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Jimmy Corrigan: The Smartest Kid on Earth Hardcover – September 12, 2000
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Ware's hero is a doughy, middle-aged loser who retreats into fantasies that he is "The Smartest Kid on Earth." The minimal plot involves Jimmy's tragicomic reunion with the father who abandoned him in childhood. In abruptly juxtaposed flashbacks, Ware depicts previous generations of Corrigan males, revealing how their similar histories of rejection and abandonment culminated in Jimmy's hapless state. What makes the slight story remarkable is Ware's command of the comics medium. His crisp, painstaking draftsmanship, which sets cartoonish figures in meticulously detailed architectural settings, is matched by his formal brilliance. Ware effectively uses tiny, repetitive panels to convey Jimmy's limited existence, then suddenly bursts a page open with expansive, breathtaking vistas. His complex, postmodern approach incorporates such antiquated influences as Windsor McCay's pioneering Little Nemo strips and turn-of-the-century advertising, transforming them into something new, evocative, and affecting. His daunting skill transforms a simple tale into a pocket epic and makes Jimmy's melancholy story the stuff of cartoon tragedy. Gordon Flagg
Copyright © American Library Association. All rights reserved
“This haunting and unshakable book will change the way you look at your world. Ware captures landscapes made to flatten emotion—a clinic shrouded in snow, a sterile apartment complex—and yet shows the reader the meaning and even beauty in every glimpse from a highway, every snippet of small talk.” —Time magazine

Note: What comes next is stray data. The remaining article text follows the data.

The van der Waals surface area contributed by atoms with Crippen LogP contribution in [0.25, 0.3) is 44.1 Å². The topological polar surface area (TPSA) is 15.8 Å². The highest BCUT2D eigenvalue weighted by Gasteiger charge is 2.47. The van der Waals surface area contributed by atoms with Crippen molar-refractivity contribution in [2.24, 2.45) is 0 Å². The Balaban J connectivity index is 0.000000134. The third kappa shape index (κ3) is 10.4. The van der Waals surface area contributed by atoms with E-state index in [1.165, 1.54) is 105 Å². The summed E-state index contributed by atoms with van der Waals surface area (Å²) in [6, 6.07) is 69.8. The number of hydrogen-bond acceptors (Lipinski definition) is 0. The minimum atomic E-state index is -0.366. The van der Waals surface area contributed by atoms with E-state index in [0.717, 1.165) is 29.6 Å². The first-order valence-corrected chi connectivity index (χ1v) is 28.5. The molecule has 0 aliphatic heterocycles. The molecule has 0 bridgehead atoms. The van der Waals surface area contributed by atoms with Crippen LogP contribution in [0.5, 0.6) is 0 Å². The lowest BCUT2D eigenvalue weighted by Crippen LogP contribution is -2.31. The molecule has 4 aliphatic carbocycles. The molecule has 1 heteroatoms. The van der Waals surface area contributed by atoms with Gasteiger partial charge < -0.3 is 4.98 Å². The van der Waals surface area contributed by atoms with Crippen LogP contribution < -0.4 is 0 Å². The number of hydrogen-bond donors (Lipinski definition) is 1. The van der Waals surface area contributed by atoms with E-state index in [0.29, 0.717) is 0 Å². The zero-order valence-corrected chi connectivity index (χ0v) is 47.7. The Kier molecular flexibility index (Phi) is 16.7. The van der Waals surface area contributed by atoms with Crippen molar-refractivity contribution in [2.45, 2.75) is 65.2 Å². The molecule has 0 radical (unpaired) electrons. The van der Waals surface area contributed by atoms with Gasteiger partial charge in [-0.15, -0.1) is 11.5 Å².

“Jimmy Corrigan pushes the form of comics into unexpected formal and emotional territory.” —Chicago Tribune
“Graphically inventive, wonderfully realized . . . [Jimmy Corrigan] is wonderfully illustrated in full color, and Ware’s spare, iconic drawing style can render vivid architectural complexity or movingly capture the stark despondency of an unloved child.” —Publishers Weekly (starred review)
“Ware’s use of words is sparing, and at times maudlin. But the real joy is his art. It's stunning. In terms of attention to detail, graceful use of color, and overall design—Ware has no peer. And while each panel is relentlessly polished—never an errant line or lazily rendered image—his drawings, somehow, remain delicate and achingly lyrical.” —Dave Eggers, The New York Times Book Review
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The story shifts between two time periods, and also has brief glimpses into fantasies and intermediate periods in the characters' lives. Mainly it's about a middle aged man who has never known his father going to see him for the Thanksgiving weekend (about 2/3 of the book), and his grandfather's experience as a young boy living with his father during the 1893 Columbian World's Fair (the other 1/3).
I'm not sure if the printing Amazon is selling is the same as the one I read from the library, but in the one I read, even the front and back covers and title pages had text and comics full of dark humor and self-deprecation. Reading the book can get a bit overwhelming, but every time I was getting confused or felt it was going too far, something stunning popped up to push me forward.
I don't want to give too much away, but for anyone who is not prejudiced against graphic novels or character-driven books, this is a must-read.
Grandpa Jimmy's story of being abandoned at the Chicago World Exhibition was painful, his brief connection to a sister he never knew was powerful and Jimmy's doubt is always a source for searching the reader's own soul.
Good work from a Master.
The introductory text is very clever but painfully small print reduces the pleasure of reading it. This reader wonders how Chris Ware survived the experience of drawing Jimmy's life...
This collection pulls together a lot of content that should not be read in a marathon, but rather enjoyed slowly to savor the details. Nothing in this book is expendable.